Learn a thing or two from the German history in
fighting

Germany is very cool. We all know that {BMW}, Franz Beckenbauer, Tokio Hotel ,
Heidi Klum, and Friedrich Nietzsche; almost everything that comes from that
country has “excellence” imprinted on them. That is why when we think of the
word “greatness”, Germany always pops-up in our minds. The same thing can be
said with martial arts. For people who don’t know, German martial arts didn’t
just start recently with {Dennis Siver} or Pascal Krauss. The Germans were the
first to record their history in martial arts in Europe, having Johannes
Leichtenauer as their “grand master.” One of the several modes of early German
fighting is Ringen, the art of unarmed fighting.

Martial arts require lots of discipline and patience. Continuous practice is a
must in order to improve. One can say that martial arts can be a lot like the
card game of poker.

Both require patience. Looking for the right time to strike
the opponent is comparable to waiting for the moment when to play your cards
for a big prize pot. Practice is also needed in poker. In order to get a better
feel for the game, one must immerse himself with the different techniques to
get ahead of the competition. Online gaming websites partypoker.com
are a good training ground for poker enthusiasts to polish their skills. For
martial artists, there are of course, gyms and dojos. These places are perfect
for fighters who would like to master their craft.

Back to Ringen, this martial art first started in the Late Middle Ages to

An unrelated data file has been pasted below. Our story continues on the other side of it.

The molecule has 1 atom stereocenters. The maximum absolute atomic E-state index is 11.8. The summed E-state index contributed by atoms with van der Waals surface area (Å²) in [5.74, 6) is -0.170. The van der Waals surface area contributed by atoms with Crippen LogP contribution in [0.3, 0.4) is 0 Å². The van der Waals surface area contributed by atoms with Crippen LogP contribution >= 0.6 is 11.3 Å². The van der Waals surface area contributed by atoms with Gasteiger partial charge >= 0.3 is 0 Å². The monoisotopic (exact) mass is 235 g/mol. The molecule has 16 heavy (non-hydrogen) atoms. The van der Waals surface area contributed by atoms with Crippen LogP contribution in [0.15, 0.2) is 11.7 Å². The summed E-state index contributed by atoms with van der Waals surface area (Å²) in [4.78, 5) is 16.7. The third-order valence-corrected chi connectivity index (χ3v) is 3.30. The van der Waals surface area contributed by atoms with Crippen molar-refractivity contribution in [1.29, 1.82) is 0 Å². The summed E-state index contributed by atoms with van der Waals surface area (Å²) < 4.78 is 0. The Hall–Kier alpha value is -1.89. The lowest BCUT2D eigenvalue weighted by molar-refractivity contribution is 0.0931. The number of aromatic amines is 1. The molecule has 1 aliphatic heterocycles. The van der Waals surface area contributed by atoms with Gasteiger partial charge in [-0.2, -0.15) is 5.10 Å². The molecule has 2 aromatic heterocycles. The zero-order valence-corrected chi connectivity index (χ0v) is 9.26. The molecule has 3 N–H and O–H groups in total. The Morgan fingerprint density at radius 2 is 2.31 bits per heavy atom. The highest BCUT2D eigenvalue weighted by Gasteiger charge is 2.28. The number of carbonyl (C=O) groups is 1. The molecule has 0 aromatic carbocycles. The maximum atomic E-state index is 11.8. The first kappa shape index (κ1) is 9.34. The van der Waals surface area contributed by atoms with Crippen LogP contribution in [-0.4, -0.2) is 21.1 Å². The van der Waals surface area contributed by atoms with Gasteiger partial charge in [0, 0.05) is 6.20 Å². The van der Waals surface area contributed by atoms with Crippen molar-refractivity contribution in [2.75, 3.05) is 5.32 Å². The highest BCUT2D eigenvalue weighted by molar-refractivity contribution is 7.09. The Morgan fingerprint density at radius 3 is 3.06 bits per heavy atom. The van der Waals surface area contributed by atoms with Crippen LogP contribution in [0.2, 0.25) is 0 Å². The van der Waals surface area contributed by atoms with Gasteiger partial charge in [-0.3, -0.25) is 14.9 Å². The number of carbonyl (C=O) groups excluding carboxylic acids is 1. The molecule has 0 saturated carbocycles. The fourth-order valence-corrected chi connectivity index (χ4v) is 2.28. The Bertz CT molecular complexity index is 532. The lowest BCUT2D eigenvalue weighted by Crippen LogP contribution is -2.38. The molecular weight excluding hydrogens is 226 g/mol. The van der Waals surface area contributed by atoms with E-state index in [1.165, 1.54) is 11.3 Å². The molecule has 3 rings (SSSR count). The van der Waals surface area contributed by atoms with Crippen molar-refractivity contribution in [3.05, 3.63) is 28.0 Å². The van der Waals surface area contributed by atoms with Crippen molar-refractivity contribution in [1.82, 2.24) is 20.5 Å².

complement German sword fighting techniques. During that time unarmed combat
was divided into two: geselliges ringen (sportive grappling) and kampfringen
(serious unarmed combat or duel). Sportive grappling usually starts in a
grappling hold and ends with a submission or a throw, same with our Olympic
Judo today. Kampfringen on the other hand combines grappling with punches,
elbow shots, chokes and even headlocks. Kampfringen is more self-defense than
spectator sport.

During the early Renaissance period, an Austrian by the name of Ott Jud,
introduced German martial arts to the rest of Europe. The Austrian master
incorporated Ringen with arm locks, throws, and joint breaks to increase its
efficiency in combat. Other European lords are said to have adapted the said
style due to its effectiveness. Ringen evolved from a defensive martial art to
an “offensive” style aimed to debilitate opponents because of Ott Jud.

Today, Ringen is overshadowed by other popular unarmed fighting styles like
Brazilian jiu-jitsu or Muay Thai. However, one cannot deny its contribution to
martial arts, especially in Europe. From a complementary fighting style, it
improved into its very own technique. Let’s hope that Ringen will still
continue to grow and break into mainstream MMA.

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